Substitutes: nutritional yeast (better, nuttier flavor, lighter color) OR yeast extract

Nutritional Yeast
Equivalents: 1 tablespoon powdered = 2 tablespoons flakes
Notes: This nutritional supplement has a pleasant nutty-cheesy flavor and is packed with protein and B vitamins. It comes in flakes or powder and is popular with vegans and health buffs who use it to make cheese substitutes, gravies, and many other dishes. It’s also a great topping for popcorn. Nutritional yeast is very similar to brewer’s yeast, which is also used as a nutritional supplement and is made from the same strain of yeast. The difference is that brewer’s yeast is a by-product of beer production and retains some of the bitter flavor of hops. Don’t confuse nutritional yeast, which is deactivated, with active forms of yeast, like the kinds bakers, brewers, and winemakers use. If you eat them, active yeasts will continue to grow in your intestine, robbing your body of valuable nutrients. Look for nutritional yeast at health food stores. Get fortified nutritional yeast if you’re taking it as a source of vitamin B12.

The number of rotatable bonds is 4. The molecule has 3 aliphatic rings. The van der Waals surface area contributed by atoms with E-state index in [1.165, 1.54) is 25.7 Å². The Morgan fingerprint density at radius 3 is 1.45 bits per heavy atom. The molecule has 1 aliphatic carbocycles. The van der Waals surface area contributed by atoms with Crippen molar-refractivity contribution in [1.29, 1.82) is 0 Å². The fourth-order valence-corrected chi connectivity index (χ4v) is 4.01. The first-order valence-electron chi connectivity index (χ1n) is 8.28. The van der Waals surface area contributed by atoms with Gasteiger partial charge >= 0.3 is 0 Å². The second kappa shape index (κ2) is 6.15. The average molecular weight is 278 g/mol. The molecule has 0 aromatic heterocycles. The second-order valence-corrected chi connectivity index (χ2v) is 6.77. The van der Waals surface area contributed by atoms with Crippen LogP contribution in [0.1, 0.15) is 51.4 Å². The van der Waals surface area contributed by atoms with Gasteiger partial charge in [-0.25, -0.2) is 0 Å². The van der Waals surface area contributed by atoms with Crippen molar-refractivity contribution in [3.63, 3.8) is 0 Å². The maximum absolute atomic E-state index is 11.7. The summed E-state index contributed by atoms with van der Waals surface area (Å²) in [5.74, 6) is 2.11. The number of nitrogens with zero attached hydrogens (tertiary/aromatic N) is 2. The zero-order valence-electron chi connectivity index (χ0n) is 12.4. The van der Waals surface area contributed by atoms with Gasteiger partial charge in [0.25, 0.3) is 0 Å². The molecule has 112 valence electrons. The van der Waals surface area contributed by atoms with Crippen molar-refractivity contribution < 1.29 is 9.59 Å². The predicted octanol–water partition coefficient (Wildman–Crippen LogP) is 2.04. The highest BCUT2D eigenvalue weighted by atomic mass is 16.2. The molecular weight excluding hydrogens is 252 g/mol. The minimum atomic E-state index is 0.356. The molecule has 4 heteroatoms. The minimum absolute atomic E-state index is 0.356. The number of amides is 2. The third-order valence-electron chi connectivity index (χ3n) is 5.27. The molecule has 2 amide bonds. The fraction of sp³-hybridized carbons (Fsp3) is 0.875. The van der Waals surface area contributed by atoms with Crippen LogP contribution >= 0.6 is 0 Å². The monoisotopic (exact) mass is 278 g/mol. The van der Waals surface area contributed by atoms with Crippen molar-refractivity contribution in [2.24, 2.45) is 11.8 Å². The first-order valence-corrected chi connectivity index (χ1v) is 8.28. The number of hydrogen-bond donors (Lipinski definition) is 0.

Substitutes: brewer’s yeast (inferior flavor, darker color) OR Parmesan cheese (as a condiment; higher in fat, less nutritious [and is not vegan]) OR wheat germ (works well in baked goods or sprinkled on cereals) OR yeast extract [which contains free glutamates]

Light Yeast Flavoring Powder

Makes approximately 185 ml (6.5 ounces) of powder

I usually triple the recipe and keep it in the refrigerator. If you don’t think you will go through it quickly enough, you can store it in the freezer. When the recipe is tripled, it makes approximately 2.5 cups (550 ml) of flavoring powder. I use 1 teaspoon Light Yeast Flavoring Powder mixed into 1 cup of boiling water in place of 1 cup broth whenever it is called for in a recipe. This broth is also what I reach for when I’m not feeling well. It makes an excellent seasoning in cooking in general. This recipe will be called on again when I discuss the ways to make seitan.


You may look at the ingredients and think that’s a LOT of spices to purchases and spices are expensive. Check out places like the PCC and Whole Foods which will sell you only the amount of spices you need instead of large jars. Buying spices in smaller amounts will be less expensive and your spices will end up being fresher. Once a month, I buy what spices I think I’ll need that month. I end up spending only a few dollars at most for many different spices instead of just for one and since the spices are fresh, I can use what the recipe calls for instead of increasing it because my spices have lost their flavor.

  • 1 c nutritional yeast flakes*
  • 1 T salt
  • 1/2 t ground ginger
  • 1/2 t turmeric
  • 1 t ground black pepper
  • 1 t leaf marjoram
  • 1 t tarragon
  • 1 t paprika
  • 1 t rosemary leaves
  • 2 t rubbed sage
  • 2 t celery seed
  • 2 t thyme
  • 2 t garlic powder